Originally Posted by denverian View Post
And how long did that take to melt?? So far the only blizzard I've seen in Denver was the December '06 blizzard. I'm assuming when they happen in March/April or October, they melt away much faster!
Yeah, I remember March 2003. It was mostly gone in about 3-4 days, with the piled up heaps lasting about 10 days or so.
Reply With Quote Quick reply to this message
 
Unread 02-28-2008, 11:10 AM
 
Location: CO
2,267 posts, read 3,489,016 times
Reputation: 2515
Quote:
Originally Posted by denverian View Post
And how long did that take to melt?? So far the only blizzard I've seen in Denver was the December '06 blizzard. I'm assuming when they happen in March/April or October, they melt away much faster!
The storm itself lasted 3 days. It was a wet, heavy storm that caused tremendous damage throughout the state. The years blur memory of course, but I remember Boulder Valley Schools were closed for the week.

Winter Hazards in Colorado
Quote:
Blizzard - March 17 - 20, 2003 - A major snowstorm dumped more than 2 feet of snow in the Rockies on and closed highways in Colorado and wide sections of Wyoming. Wind gusting about 30 mph reduced visibility across Denver, including the boulevard leading to Denver International Airport. Avalanche warnings were issued for Colorado mountain areas where up to 29 inches of snow fell. This late season snowstorm stranded hundreds of people and resulted in a presidential emergency declaration to help ease the burden of clean-up costs.
Reply With Quote Quick reply to this message
 
Unread 02-28-2008, 11:22 AM
 
7,672 posts, read 13,928,680 times
Reputation: 7482
As meteorologists like to say, "Climate is what you expect, weather is what you get." All "normal" means is a measure of central tendency (average or median, usually) of a number of periods (months, years, etc.) of data. The old story holds well here: If you stand with the upper half your body outside on a zero degree day and the lower half in a tub of 160 degree water, the average temperature surrounding your body is about 80 degrees. That really doesn't mean much, nor does it mean you will be comfortable. So it is with "normal" temperature--there really isn't such a thing as a normal temperature or normal weather--it's just a question of whether the temperature that particular day is close to a computed average or not. Temperatures of 70 or zero on a February day are quite aways from the "average," but both would still be considered a relatively "typical" February temperature in Denver--they both occur with a fair amount of frequency.

Last edited by jazzlover; 02-28-2008 at 12:52 PM..
Reply With Quote Quick reply to this message
 
Unread 02-28-2008, 11:45 AM
 
Location: Governor's Park/Capitol Hill, Denver, CO
1,517 posts, read 3,810,467 times
Reputation: 1032
Quote:
Originally Posted by denverian View Post
And how long did that take to melt?? So far the only blizzard I've seen in Denver was the December '06 blizzard. I'm assuming when they happen in March/April or October, they melt away much faster!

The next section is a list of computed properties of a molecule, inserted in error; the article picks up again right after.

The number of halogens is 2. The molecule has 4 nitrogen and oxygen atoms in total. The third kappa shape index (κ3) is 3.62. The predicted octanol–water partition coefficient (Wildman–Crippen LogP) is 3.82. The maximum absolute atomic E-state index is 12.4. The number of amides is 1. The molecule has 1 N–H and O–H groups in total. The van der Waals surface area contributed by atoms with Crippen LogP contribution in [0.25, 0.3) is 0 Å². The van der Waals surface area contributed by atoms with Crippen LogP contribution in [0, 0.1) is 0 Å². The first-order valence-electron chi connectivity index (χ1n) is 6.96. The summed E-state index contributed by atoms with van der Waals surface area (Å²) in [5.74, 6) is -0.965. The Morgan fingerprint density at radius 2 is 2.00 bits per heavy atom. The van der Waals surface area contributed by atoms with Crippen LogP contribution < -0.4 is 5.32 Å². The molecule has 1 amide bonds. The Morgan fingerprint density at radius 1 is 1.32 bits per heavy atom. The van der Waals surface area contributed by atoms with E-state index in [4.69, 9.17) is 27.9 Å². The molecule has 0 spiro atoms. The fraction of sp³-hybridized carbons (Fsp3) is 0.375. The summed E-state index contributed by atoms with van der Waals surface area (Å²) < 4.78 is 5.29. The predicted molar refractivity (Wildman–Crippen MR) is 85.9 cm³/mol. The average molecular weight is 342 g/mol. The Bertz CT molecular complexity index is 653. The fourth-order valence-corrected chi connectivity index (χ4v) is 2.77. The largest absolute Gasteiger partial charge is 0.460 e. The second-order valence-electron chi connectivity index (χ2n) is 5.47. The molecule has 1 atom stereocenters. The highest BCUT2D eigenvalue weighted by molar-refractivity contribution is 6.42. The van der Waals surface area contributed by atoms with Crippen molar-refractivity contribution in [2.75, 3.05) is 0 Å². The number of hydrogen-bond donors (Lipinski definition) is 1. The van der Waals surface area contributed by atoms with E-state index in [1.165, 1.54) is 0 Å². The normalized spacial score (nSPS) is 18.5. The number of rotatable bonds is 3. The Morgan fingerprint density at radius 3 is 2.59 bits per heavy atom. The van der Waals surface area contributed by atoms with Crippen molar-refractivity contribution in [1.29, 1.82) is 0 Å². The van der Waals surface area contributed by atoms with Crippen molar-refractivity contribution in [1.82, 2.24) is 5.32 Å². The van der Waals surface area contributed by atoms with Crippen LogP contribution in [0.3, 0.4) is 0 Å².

The 2003 March storm was a record setter, rare and would have melted quickly if it had not fallen continuously for three or four days. The airport was shut down for 4 days, 300 roofs on homes and business collasped and one person was killed. He lived in the unit above Vinyl Night Club. Spring storm usually melt the next day.
Reply With Quote Quick reply to this message
 
Unread 02-28-2008, 11:45 AM
 
Location: on an island
13,276 posts, read 27,752,687 times
Reputation: 12442
Quote:
Originally Posted by denverian View Post
And how long did that take to melt?? So far the only blizzard I've seen in Denver was the December '06 blizzard. I'm assuming when they happen in March/April or October, they melt away much faster!
I can't remember how long that snow took to melt.
Our neighbors on Gilpin Street who lost their roof to it might have a better memory.
It took out half of another neighbor's elm, as well.
These things happen. They are not always a huge calamity, but mother nature can be a force to reckon with everywhere.
Reply With Quote Quick reply to this message
Please register to post and access all features of our very popular forum. It is free and quick. Over $68,000 in prizes has already been given out to active posters on our forum. Additional giveaways are planned.

Detailed information about all U.S. cities, counties, and zip codes on our site: City-data.com.


Reply
Please update this thread with any new information or opinions. This open thread is still read by thousands of people, so we encourage all additional points of view.

Quick Reply
Message:


Options
X
Data:
Loading data...
Based on 2000-2011 data
Loading data...

123
Hide US histogram

Over $74,000 in prizes was already given out to active posters on our forum and additional giveaways are planned!

Go Back   City-Data Forum > U.S. Forums > Colorado > Denver

All times are GMT -6. The time now is 04:17 AM.

2005-2014, Advameg, Inc.

City-Data.com - Archive 1, 2, 3, 4, 5, 6, 7, 8, 9, 10, 11, 12, 13, 14, 15, 16, 17, 18, 19, 20, 21, 22, 23, 24, 25 - Top